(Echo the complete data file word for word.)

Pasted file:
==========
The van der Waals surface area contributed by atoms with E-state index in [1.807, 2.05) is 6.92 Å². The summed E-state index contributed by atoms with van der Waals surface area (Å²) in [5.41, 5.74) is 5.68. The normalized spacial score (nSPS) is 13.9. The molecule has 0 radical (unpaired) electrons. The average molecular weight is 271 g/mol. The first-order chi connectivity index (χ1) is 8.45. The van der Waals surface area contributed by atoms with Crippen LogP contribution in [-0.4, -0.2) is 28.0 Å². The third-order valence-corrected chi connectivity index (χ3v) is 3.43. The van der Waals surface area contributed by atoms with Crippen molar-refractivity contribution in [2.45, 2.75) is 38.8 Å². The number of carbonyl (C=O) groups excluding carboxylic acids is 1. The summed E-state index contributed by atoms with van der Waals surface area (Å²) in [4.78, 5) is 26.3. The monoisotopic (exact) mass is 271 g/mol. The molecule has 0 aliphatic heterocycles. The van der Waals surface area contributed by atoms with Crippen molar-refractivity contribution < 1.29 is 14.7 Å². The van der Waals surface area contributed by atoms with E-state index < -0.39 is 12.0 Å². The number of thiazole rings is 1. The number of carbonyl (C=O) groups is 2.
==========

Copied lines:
The van der Waals surface area contributed by atoms with E-state index in [1.807, 2.05) is 6.92 Å². The summed E-state index contributed by atoms with van der Waals surface area (Å²) in [5.41, 5.74) is 5.68. The normalized spacial score (nSPS) is 13.9. The molecule has 0 radical (unpaired) electrons. The average molecular weight is 271 g/mol. The first-order chi connectivity index (χ1) is 8.45. The van der Waals surface area contributed by atoms with Crippen LogP contribution in [-0.4, -0.2) is 28.0 Å². The third-order valence-corrected chi connectivity index (χ3v) is 3.43. The van der Waals surface area contributed by atoms with Crippen molar-refractivity contribution in [2.45, 2.75) is 38.8 Å². The number of carbonyl (C=O) groups excluding carboxylic acids is 1. The summed E-state index contributed by atoms with van der Waals surface area (Å²) in [4.78, 5) is 26.3. The monoisotopic (exact) mass is 271 g/mol. The molecule has 0 aliphatic heterocycles. The van der Waals surface area contributed by atoms with Crippen molar-refractivity contribution < 1.29 is 14.7 Å². The van der Waals surface area contributed by atoms with E-state index < -0.39 is 12.0 Å². The number of thiazole rings is 1. The number of carbonyl (C=O) groups is 2.